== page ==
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Mr. Twitchell stated that all of these officials had informed him without hesitation that the men were to be had to send to Saudi Arabia and that they would gladly be made available. Mr. McCall, in particular, said that quite apart from the question of helping King Ibn Saud, the information and experience which an agricultural expert obtained in Saudi Arabia would be very valuable to the Department of Agriculture.

890F.51/29 : Telegram

The Secretary of State to the Minister in Egypt (Kirk)

WASHINGTON, September 26, 1941–5 p. m. 507. Department's 399, August 22, 8 p. m.4 We of course desire to do anything that can be done to lessen King Ibn Saud's inevitable disappointment over this Government's decision not to extend financial assistance to Saudi Arabia. In this connection, upon the occasion of your forthcoming visit to Saudi Arabia, you may desire to state informally that, in case the Saudi Arabian Government would welcome a mission as described in the Department's 231, June 20, 8 p. m., you

8 would be glad to inquire of your Government whether one could be sent.

For your information, officials of the Departments of the Interior and Agriculture state informally that official experts on ground water resources, irrigation and agriculture are to be had for such a mission and would be made available if desired. It appears that the salaries and traveling expenses of the experts could not be paid from ordinary appropriations, but a request could be made for a grant from the "Emergency Fund for the President” the purpose of which is in part “to provide for emergencies affecting the national security and defense and for each and every purpose connected therewith.”

We have been informed by the British Embassy here that the British Minister at Jidda strongly supports the project.

Mr. K. S. Twitchell, who is doubtless well known to the Legation, and who represents Ibn Saud informally in this country on various matters, states that the King's decision to defer employing American road engineers until after the war was not unexpected in view of the expense involved and Twitchell's own recommendation that no actual construction be undertaken until after the war because of the difficulty of obtaining machinery.

It is understood that Twitchell, in submitting a telegraphic report of his activities on behalf of the King, is suggesting that, if the King

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approves of the idea, the Saudi Arabian Government inform the Legation that an official mission of experts would be welcomed if it can be sent.

HULL

[In telegram No. 1963, December 15, 4 p. m., the Minister in Egypt transmitted a summary of the Saudi Arabian Government's request for experts (890 F. 51/44).]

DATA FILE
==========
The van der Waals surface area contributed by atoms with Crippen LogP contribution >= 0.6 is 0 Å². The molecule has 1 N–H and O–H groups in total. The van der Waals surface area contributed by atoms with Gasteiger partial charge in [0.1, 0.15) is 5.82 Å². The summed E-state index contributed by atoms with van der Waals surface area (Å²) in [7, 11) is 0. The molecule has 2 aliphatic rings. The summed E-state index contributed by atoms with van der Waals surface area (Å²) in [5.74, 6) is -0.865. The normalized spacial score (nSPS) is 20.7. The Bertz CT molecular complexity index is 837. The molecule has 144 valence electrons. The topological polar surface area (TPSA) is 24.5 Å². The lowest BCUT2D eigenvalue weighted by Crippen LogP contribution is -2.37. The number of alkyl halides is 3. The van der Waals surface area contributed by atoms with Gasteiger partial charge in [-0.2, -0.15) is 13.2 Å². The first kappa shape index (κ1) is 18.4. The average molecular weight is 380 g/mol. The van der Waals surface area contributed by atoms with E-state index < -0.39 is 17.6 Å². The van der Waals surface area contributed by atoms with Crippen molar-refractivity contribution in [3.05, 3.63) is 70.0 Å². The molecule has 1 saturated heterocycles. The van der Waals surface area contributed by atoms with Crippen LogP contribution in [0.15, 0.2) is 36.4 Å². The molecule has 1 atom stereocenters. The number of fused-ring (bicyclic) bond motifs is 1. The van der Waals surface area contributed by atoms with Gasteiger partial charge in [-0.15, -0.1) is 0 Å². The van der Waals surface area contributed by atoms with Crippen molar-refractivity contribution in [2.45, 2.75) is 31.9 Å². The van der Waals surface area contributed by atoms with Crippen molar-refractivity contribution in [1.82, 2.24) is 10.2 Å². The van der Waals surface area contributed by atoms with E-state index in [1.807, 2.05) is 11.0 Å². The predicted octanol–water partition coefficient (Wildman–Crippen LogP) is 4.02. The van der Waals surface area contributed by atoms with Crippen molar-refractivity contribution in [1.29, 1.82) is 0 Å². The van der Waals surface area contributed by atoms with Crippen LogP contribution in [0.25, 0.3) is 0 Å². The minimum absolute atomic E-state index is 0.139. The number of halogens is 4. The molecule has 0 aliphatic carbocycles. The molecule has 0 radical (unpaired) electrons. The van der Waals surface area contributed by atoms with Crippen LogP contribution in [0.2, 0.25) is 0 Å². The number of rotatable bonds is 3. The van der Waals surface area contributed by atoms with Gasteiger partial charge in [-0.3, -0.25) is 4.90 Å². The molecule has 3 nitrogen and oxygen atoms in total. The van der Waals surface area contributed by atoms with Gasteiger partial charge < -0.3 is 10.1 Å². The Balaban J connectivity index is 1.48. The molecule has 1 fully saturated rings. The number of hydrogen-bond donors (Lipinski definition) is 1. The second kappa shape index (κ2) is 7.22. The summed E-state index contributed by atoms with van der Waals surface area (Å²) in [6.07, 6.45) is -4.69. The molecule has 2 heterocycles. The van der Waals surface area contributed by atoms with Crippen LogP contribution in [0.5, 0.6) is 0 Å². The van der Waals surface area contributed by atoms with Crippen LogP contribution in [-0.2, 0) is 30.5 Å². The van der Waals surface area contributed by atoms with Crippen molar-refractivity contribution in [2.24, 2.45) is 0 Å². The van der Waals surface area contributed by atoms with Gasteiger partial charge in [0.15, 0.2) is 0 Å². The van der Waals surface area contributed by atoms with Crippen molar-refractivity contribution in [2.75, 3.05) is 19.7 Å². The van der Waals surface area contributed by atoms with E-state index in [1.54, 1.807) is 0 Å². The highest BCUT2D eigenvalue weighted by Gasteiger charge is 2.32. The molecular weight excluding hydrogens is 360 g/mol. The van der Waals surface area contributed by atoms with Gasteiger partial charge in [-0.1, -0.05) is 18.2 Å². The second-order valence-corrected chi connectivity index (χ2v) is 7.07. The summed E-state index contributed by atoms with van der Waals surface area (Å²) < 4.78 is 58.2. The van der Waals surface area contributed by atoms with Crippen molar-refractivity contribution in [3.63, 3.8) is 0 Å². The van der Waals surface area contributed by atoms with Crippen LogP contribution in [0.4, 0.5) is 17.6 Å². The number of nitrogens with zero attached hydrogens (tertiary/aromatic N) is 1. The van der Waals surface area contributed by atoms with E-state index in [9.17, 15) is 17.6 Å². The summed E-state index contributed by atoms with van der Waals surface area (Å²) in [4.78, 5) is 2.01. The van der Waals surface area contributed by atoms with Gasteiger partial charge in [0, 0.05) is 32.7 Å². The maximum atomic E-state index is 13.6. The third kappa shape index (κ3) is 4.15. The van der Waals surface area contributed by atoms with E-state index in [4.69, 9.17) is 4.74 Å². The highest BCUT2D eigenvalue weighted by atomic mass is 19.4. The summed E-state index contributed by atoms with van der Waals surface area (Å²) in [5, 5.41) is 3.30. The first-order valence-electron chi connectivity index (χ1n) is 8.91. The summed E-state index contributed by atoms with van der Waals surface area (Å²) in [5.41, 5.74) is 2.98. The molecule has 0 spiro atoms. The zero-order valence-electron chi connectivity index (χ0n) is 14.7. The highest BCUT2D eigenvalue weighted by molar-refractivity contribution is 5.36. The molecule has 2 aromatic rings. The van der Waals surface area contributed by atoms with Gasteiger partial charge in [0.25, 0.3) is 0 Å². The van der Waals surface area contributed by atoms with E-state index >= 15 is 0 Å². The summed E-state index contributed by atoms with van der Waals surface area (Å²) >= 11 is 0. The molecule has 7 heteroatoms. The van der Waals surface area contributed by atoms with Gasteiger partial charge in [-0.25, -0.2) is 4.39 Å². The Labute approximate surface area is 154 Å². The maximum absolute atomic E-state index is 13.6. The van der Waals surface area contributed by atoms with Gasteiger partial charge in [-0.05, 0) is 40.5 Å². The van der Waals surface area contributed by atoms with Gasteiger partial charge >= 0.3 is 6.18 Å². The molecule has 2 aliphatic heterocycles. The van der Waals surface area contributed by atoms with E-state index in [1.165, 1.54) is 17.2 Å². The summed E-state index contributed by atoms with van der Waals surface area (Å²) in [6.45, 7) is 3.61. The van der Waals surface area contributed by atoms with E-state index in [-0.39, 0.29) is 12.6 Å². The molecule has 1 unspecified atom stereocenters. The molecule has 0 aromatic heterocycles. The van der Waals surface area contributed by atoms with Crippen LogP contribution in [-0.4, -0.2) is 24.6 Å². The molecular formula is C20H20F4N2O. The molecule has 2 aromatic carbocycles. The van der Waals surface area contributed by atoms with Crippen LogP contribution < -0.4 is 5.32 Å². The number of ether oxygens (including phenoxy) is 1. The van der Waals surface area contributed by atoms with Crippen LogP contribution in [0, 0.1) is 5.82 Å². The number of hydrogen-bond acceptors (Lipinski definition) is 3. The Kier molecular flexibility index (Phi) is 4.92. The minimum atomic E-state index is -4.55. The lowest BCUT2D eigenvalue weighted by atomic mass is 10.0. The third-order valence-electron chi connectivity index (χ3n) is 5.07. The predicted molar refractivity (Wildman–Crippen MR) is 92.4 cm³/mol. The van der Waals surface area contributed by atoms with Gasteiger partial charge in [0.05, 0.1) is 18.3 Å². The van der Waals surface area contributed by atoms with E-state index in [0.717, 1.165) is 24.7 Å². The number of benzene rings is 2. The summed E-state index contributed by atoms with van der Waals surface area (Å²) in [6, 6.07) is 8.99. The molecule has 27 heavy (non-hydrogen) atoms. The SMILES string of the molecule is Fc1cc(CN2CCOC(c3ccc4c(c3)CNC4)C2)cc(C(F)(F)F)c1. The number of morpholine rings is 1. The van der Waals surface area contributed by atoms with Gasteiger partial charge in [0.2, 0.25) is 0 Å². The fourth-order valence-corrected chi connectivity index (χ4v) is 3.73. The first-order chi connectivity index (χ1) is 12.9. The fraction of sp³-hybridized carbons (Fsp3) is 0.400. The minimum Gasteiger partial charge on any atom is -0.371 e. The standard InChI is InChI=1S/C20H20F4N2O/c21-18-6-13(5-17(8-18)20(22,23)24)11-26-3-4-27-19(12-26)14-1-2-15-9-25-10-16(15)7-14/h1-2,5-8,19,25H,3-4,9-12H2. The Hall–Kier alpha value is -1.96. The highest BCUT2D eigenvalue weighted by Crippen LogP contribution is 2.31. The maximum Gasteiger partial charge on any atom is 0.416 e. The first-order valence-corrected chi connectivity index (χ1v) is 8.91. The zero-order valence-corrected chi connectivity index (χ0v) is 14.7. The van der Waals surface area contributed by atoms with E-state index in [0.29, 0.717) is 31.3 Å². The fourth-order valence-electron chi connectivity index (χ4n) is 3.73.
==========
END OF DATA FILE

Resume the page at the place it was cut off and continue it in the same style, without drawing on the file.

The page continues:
SYRIA AND LEBANON

REPRESENTATIONS BY THE UNITED STATES REGARDING GERMAN REQUEST THAT FRANCE CANCEL THE ORIENTAL INSTITUTE ARCHAEOLOGICAL CONCESSION IN SYRIA

890D.927/124 : Telegram

The Consul General at Beirut (Palmer) to the Secretary of State

BEIRUT, August 9, 1940—1 p. m.

[Received 2:58 p. m.] 73. Reference my despatch No. 440, dated January 3, 1940. Annulment of Oriental Institute concession has been demanded by German Government. This demand was first formulated in note verbale addressed on June 19, 1940, by German Legation at Bern to Swiss Political Department, Division of Foreign Interests, and presented on July 25 to the French High Commission by the Swiss Consul representing German interests here. It has now been brought again to the attention of the High Commission by a telegram received from Vichy on August 7. This telegram cites article 10 [sic] of Convention De Rethondes 2 as basis for German claim that rights of Baron Oppenheim antedating Oriental Institute concession be protected and orders cessation of excavation under this later concession.

I have discussed the situation with Field Director McEwan of the Oriental Institute Expedition, Director General of Antiquities Seyrig, and the High Commissioner.2a McEwan holds an export permit issued by Seyrig under date of July 25 for objects found before that date and is taking them immediately to Baghdad for shipment to the United States when opportunity offers. Seyrig and the High Commissioner both feel that there is little chance of maintaining the Oriental Institute concession in opposition to German insistence on rights derived from Oppenheim's Turkish Firman the validity of which was recognized by the High Commission in 1927 and confirmed in a letter to the

a German Consul General here in 1930 and again as late as June 2, 1939, in a letter addressed to Oppenheim by Seyrig at the direction of the High Commissioner with specific reference to Tell Fakhariyah as well as to Tell Halaf.

* Not printed